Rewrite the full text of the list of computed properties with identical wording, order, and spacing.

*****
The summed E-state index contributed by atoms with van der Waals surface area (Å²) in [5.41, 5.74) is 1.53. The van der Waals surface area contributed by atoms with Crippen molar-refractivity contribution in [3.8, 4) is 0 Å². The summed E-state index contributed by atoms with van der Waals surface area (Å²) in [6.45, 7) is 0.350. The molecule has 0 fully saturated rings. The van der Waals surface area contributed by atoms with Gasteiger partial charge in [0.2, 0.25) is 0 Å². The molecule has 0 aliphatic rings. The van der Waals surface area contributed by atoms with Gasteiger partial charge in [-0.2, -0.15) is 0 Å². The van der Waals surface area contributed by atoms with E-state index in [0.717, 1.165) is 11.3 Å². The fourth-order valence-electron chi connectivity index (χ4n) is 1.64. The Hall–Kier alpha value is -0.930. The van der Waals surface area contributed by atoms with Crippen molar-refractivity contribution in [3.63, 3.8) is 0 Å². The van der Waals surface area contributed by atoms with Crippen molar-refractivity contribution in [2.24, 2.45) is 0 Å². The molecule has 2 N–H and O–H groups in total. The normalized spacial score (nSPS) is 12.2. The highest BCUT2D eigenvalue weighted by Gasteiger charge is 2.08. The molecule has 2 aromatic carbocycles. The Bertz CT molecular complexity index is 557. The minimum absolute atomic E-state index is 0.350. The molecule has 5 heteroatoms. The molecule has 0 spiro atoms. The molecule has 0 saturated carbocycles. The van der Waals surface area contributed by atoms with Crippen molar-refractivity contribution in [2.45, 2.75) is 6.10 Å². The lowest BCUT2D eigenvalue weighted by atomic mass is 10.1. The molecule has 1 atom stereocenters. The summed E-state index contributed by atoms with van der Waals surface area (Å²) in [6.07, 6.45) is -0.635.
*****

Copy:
The summed E-state index contributed by atoms with van der Waals surface area (Å²) in [5.41, 5.74) is 1.53. The van der Waals surface area contributed by atoms with Crippen molar-refractivity contribution in [3.8, 4) is 0 Å². The summed E-state index contributed by atoms with van der Waals surface area (Å²) in [6.45, 7) is 0.350. The molecule has 0 fully saturated rings. The van der Waals surface area contributed by atoms with Gasteiger partial charge in [0.2, 0.25) is 0 Å². The molecule has 0 aliphatic rings. The van der Waals surface area contributed by atoms with Gasteiger partial charge in [-0.2, -0.15) is 0 Å². The van der Waals surface area contributed by atoms with E-state index in [0.717, 1.165) is 11.3 Å². The fourth-order valence-electron chi connectivity index (χ4n) is 1.64. The Hall–Kier alpha value is -0.930. The van der Waals surface area contributed by atoms with Crippen molar-refractivity contribution in [3.63, 3.8) is 0 Å². The van der Waals surface area contributed by atoms with Crippen molar-refractivity contribution in [2.24, 2.45) is 0 Å². The molecule has 2 N–H and O–H groups in total. The normalized spacial score (nSPS) is 12.2. The highest BCUT2D eigenvalue weighted by Gasteiger charge is 2.08. The molecule has 2 aromatic carbocycles. The Bertz CT molecular complexity index is 557. The minimum absolute atomic E-state index is 0.350. The molecule has 5 heteroatoms. The molecule has 0 spiro atoms. The molecule has 0 saturated carbocycles. The van der Waals surface area contributed by atoms with Crippen molar-refractivity contribution in [2.45, 2.75) is 6.10 Å². The lowest BCUT2D eigenvalue weighted by atomic mass is 10.1. The molecule has 1 atom stereocenters. The summed E-state index contributed by atoms with van der Waals surface area (Å²) in [6.07, 6.45) is -0.635.